Prosecutors say Abdiwali Abdiqadir Muse was not shy about making his presence known on the Maersk Alabama, brazenly tearing through the ship in a way that belied his young age and skinny, 5-foot-2 frame.

He was the first to board the ship, fired a shot at the captain, helped steal $30,000 in cash from a safe, and bragged about hijacking ships in the past, authorities said.

But the swagger authorities say the 18-year-old displayed on the ship had evaporated by the time he entered a federal courtroom Tuesday to face a piracy charge that carries a mandatory life prison sentence. He is the first pirate charged in the United States in more than a century.

The tough demeanor he was alleged to have shown on the high seas dissolved into audible sobs as his lawyers notified the court that they had spoken to his family in Somalia. When the judge asked him if he understood that court-appointed lawyers would represent him, the teenager responded through a translator: "I understand. I don't have any money." He still had a tattered white bandage on his left hand that resulted from getting stabbed by a sailor during the skirmish.

His defense lawyers portrayed Muse as a frightened kid and not the violent pirate depicted by prosecutors. They believe he is 15 years old and should be given greater protections under international law because of his age and the circumstances of his situation, and predicted he would be exonerated.

"As you can tell, he's extremely young, injured and terrified," lawyer Deirdre von Dornum said.

Muse was charged with several counts, including piracy under the law of nations. That charge carries a mandatory penalty of life in prison.

The decision by the federal government to bring Muse to justice here has thrust the teenager into international spotlight and has raised legal questions about whether the U.S. is going too far in trying to make an example of someone so young.

Muse's age was called into question by differing accounts, but the judge who heard arguments about the issue ruled Tuesday that he can be tried as an adult. The government says he's 18.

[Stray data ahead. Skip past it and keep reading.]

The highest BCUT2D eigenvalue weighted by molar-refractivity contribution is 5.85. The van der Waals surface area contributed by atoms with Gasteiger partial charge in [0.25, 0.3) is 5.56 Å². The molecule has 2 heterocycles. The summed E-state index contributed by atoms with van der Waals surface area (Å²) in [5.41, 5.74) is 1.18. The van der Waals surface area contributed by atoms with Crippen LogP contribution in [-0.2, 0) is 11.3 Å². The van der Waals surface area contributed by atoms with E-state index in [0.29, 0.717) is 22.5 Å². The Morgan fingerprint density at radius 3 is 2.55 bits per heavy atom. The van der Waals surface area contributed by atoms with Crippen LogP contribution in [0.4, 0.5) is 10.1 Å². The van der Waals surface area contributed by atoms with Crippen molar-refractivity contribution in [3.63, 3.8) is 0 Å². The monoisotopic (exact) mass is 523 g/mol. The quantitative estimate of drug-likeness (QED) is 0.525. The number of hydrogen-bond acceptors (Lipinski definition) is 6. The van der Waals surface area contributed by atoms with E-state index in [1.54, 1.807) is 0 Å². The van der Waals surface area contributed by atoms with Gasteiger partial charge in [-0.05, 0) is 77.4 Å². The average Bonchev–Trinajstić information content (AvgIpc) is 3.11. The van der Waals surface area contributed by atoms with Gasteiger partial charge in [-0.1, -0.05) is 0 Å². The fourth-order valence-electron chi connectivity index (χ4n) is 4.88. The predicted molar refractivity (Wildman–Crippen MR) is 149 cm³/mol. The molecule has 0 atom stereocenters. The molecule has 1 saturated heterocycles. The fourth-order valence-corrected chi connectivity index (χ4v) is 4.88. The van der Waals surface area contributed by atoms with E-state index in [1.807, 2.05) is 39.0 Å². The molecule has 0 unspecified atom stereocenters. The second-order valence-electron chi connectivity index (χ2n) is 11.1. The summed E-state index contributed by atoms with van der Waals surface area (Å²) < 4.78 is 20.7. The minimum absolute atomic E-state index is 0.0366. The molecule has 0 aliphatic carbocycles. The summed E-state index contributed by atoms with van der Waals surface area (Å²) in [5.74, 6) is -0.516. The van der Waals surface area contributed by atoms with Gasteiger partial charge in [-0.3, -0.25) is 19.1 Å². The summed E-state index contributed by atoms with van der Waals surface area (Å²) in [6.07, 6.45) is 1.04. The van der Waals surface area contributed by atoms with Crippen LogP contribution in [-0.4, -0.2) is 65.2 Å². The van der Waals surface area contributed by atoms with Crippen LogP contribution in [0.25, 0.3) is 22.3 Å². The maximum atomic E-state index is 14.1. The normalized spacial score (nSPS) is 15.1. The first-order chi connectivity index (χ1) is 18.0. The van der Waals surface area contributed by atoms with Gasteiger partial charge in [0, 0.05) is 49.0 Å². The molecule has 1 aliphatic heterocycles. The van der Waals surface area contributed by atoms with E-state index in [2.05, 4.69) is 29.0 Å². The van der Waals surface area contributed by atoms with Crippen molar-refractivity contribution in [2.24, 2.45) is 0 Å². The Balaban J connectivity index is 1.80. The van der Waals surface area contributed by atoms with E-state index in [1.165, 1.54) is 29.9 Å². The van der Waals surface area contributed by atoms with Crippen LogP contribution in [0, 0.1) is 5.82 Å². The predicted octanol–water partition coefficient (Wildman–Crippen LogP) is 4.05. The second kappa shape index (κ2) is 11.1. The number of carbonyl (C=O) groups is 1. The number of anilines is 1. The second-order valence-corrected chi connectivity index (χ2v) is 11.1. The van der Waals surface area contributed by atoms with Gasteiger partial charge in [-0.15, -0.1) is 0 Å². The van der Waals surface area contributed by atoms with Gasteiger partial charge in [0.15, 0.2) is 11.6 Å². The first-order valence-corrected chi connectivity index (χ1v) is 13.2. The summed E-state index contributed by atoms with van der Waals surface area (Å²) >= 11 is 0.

On Wednesday, his mother, Adar Abdirahman Hassan, reiterated that her son is 16.

"I plead with the American judges not to commit an injustice against Abdiwali and hand down an unfair verdict on my son," Hassan said from her home in Galkayo town.

Muse appeared in court as investigators released new details of the hijacking in a criminal complaint against the defendant, the oldest of 12 children and the son of parents who scraped together a few dollars a day in Somalia selling milk and tending to a small herd of camels, cows and goats.

The complaint by FBI agent Steven E. Sorrells provided dramatic new details about the seizure of the ship and what transpired before three pirates were shot by U.S. snipers and Muse was captured.

Sorrells said that the ship's captain, Richard Phillips, told him he fired multiple warning flares at the pirate boat to try to chase them away as they approached in the middle of the night April 8.

The agent said Muse was the first pirate to board the boat when he climbed up a portable ladder, armed with a gun, as the boat was about 280 miles off the coast of Somalia.

"From the deck of the Maersk Alabama, Muse fired his gun at the captain who was still in the bridge," Sorrells said. The bridge is an enclosed room in the rear of the ship that provides a view of the deck and the surrounding waters.

The agent said Muse entered the room, told the captain to stop the ship and "conducted himself as the leader of the pirates."

After the other pirates boarded the boat, three of them accompanied the captain to a safe where he took out about $30,000 in cash, which was then taken by the pirates, the agent said.

Sorrells said the pirates held Phillips on a lifeboat for four days, with Muse telling the captain at one point that he had hijacked other ships before.

But Muse wasn't the most savvy pirate.

Investigators said Muse was tricked into leaving his weapon behind with fellow pirates when he went to hunt for other crew members. A crew member apparently told Muse the crew would be afraid to surrender if he was armed.